Written and directed by Tomisin Adepeju, I Am Joseph follows one man’s internal struggle to come to terms with an unavoidable truth that will transform his life. Starring: Michael Akinsulire, Asmara Gabrielle, Dk Ugonna.
Depending on how much you think into the title and character names, you may start to quickly grasp where this is going, although unfortunately it isn’t going very far at all. The film takes an age-old story and simplifies it to such an extent that it’s essentially a character briefly making up his mind and it’s a real shame because the visual quality of what’s being made had the potential for much more.
The cinematography and direction show a huge amount of care and effort that has gone into creating the film, the latter being no surprise with it being Adepeju’s tenth short film. Visually, there’s no complaints which is impressive and it’s the strongest element that the film has to offer but it’s missing a stronger balance with the rest.
Unfortunately, the idea of taking an ancient story and modernising it, is more interesting than the execution, it just isn’t a story that needs to be told yet again, especially when every December, it’s endlessly trotted out to be recreated by children oblivious to the content and most of us had to go through one iteration of it. An issue that’s not helped by the clarity of how hard the film is trying, granted it does have a good edge of intensity to it through the score and direction but there’s an overriding sense of repetition.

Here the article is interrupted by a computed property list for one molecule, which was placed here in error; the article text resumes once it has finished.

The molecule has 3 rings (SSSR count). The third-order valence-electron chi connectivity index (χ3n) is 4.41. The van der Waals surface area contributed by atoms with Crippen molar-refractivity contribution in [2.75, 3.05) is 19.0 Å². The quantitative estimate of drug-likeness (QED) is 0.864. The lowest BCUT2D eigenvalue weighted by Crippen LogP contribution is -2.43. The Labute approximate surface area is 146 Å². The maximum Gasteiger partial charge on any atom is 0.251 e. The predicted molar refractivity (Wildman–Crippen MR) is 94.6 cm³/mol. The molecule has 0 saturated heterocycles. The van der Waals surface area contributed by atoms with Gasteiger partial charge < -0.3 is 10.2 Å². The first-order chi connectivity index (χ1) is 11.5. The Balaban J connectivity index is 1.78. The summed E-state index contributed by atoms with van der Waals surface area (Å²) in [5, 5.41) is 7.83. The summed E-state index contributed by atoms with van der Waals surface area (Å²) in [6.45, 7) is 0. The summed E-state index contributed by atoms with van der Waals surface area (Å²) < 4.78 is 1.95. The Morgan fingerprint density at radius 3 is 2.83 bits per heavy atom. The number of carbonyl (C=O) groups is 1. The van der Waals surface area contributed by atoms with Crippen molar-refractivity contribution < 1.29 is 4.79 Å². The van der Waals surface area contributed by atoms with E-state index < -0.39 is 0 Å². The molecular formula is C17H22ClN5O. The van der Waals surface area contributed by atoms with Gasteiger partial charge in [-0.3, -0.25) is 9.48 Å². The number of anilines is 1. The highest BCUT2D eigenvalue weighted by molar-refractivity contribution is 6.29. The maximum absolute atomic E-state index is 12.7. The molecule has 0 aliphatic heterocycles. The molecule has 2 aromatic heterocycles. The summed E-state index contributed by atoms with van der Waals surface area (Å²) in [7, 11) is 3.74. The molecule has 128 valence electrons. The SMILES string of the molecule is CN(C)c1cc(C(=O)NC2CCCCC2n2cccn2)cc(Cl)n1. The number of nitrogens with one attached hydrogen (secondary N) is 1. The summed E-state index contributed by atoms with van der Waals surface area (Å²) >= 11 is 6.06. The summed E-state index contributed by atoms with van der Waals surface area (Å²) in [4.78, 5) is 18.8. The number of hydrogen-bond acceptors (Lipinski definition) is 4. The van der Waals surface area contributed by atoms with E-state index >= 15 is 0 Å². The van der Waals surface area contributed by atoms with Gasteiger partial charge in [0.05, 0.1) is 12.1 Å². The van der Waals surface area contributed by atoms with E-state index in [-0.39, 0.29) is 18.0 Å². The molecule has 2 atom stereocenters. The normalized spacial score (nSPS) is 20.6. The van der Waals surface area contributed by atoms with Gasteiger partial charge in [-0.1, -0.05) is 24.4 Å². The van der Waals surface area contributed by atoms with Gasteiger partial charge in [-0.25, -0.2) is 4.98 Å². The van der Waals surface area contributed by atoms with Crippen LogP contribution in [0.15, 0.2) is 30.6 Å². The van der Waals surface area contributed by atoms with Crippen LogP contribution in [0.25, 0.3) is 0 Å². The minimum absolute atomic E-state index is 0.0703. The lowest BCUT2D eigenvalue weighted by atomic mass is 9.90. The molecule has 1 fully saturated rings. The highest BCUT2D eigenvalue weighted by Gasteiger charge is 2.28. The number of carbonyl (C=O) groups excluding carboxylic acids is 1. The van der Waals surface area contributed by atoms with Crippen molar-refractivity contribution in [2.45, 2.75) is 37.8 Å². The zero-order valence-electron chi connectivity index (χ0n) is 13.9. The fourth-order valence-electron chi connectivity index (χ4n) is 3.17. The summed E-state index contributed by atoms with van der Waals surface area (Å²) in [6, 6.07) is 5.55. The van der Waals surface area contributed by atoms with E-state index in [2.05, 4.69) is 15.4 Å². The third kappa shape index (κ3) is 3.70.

Religion is always a tricky subject to tackle, and even when you’re pulling the story quite far from those roots, that difficulty still remains. I Am Joseph is an interesting concept but sadly, the end result is still a story that we’ve been told too many times before to retain any mystery or intrigue. A valiant effort from a talented filmmaker, that simply didn’t hit the right notes.